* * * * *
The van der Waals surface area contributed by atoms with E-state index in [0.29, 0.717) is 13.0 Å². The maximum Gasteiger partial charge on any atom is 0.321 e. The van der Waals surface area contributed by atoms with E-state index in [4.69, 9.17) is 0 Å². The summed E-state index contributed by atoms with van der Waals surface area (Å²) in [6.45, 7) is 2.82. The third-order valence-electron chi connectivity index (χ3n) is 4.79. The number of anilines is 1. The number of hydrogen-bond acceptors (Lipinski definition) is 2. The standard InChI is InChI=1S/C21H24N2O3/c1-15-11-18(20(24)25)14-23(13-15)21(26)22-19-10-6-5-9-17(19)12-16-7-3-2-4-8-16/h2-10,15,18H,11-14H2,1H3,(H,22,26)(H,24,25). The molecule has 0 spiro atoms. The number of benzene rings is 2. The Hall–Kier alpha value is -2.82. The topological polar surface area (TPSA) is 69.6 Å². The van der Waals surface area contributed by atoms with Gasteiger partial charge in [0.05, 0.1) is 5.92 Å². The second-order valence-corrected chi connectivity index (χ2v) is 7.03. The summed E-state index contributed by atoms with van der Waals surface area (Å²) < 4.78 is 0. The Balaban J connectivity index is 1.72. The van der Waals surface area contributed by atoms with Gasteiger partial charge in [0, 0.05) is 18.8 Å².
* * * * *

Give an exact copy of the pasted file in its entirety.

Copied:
The van der Waals surface area contributed by atoms with E-state index in [0.29, 0.717) is 13.0 Å². The maximum Gasteiger partial charge on any atom is 0.321 e. The van der Waals surface area contributed by atoms with E-state index in [4.69, 9.17) is 0 Å². The summed E-state index contributed by atoms with van der Waals surface area (Å²) in [6.45, 7) is 2.82. The third-order valence-electron chi connectivity index (χ3n) is 4.79. The number of anilines is 1. The number of hydrogen-bond acceptors (Lipinski definition) is 2. The standard InChI is InChI=1S/C21H24N2O3/c1-15-11-18(20(24)25)14-23(13-15)21(26)22-19-10-6-5-9-17(19)12-16-7-3-2-4-8-16/h2-10,15,18H,11-14H2,1H3,(H,22,26)(H,24,25). The molecule has 0 spiro atoms. The number of benzene rings is 2. The Hall–Kier alpha value is -2.82. The topological polar surface area (TPSA) is 69.6 Å². The van der Waals surface area contributed by atoms with Gasteiger partial charge in [0.05, 0.1) is 5.92 Å². The second-order valence-corrected chi connectivity index (χ2v) is 7.03. The summed E-state index contributed by atoms with van der Waals surface area (Å²) < 4.78 is 0. The Balaban J connectivity index is 1.72. The van der Waals surface area contributed by atoms with Gasteiger partial charge in [0, 0.05) is 18.8 Å².